An astronaut aboard the International Space Station snapped this astonishing photo in February of a massive skull peering up from a volcanic pit on Earth. The skull is located 1,000 meters down in Trou au Natron, a volcanic pit and soda lake in northern Chad.
The edge of the "face" is partly formed by shadows cast by the rim of a caldera—a type of volcanic crater formed after an explosive eruption or the collapse of the surface into a partially-emptied magma chamber. The "eyes" and "nose" are cinder cones—steep conical hills built around volcanic vents. The cinder cones are thought to be relatively young in geological terms, likely forming within the past few million years and possibly as recently as the past few thousand years.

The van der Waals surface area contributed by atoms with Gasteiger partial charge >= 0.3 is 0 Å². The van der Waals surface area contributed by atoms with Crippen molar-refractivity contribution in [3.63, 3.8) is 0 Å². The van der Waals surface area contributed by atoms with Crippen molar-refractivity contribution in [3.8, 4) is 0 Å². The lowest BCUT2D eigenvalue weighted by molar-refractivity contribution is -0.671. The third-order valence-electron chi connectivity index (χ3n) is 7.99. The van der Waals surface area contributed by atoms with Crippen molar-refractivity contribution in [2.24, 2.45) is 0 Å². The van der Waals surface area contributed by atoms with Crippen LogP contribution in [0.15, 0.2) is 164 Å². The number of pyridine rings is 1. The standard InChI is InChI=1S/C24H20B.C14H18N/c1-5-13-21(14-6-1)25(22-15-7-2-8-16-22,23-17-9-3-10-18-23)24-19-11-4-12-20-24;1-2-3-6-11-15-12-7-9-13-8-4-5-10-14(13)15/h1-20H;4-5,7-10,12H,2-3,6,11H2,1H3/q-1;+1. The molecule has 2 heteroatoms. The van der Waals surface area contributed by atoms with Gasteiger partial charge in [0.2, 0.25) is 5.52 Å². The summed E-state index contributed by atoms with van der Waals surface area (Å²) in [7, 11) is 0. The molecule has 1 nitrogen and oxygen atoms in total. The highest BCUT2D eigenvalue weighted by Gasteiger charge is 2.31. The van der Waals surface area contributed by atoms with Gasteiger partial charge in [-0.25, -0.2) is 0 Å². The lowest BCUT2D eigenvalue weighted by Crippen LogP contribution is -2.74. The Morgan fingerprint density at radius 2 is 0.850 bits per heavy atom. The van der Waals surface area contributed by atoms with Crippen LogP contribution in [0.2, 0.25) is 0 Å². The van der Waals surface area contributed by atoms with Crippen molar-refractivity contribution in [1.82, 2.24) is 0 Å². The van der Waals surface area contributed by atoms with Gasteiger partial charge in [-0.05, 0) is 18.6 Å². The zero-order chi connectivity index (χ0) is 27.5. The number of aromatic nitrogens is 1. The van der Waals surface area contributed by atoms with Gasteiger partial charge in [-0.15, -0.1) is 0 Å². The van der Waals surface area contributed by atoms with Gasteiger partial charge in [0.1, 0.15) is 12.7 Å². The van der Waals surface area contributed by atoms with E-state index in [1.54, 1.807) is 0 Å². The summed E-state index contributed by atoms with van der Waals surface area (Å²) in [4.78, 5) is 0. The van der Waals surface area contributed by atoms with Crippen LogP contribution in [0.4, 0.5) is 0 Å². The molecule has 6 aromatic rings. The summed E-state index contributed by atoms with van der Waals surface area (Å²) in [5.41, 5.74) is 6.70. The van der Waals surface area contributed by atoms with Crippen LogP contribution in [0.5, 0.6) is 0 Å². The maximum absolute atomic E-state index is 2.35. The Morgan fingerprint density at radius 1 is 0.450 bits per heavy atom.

The white area around the "mouth" is a mineral crust made of a salt known as natron—a mixture of sodium carbonate, sodium bicarbonate, sodium chloride, and sodium sulfate. It forms as hot spring water pools on the surface and evaporates, and mineral-rich steam rises from the surface of the geothermally active area.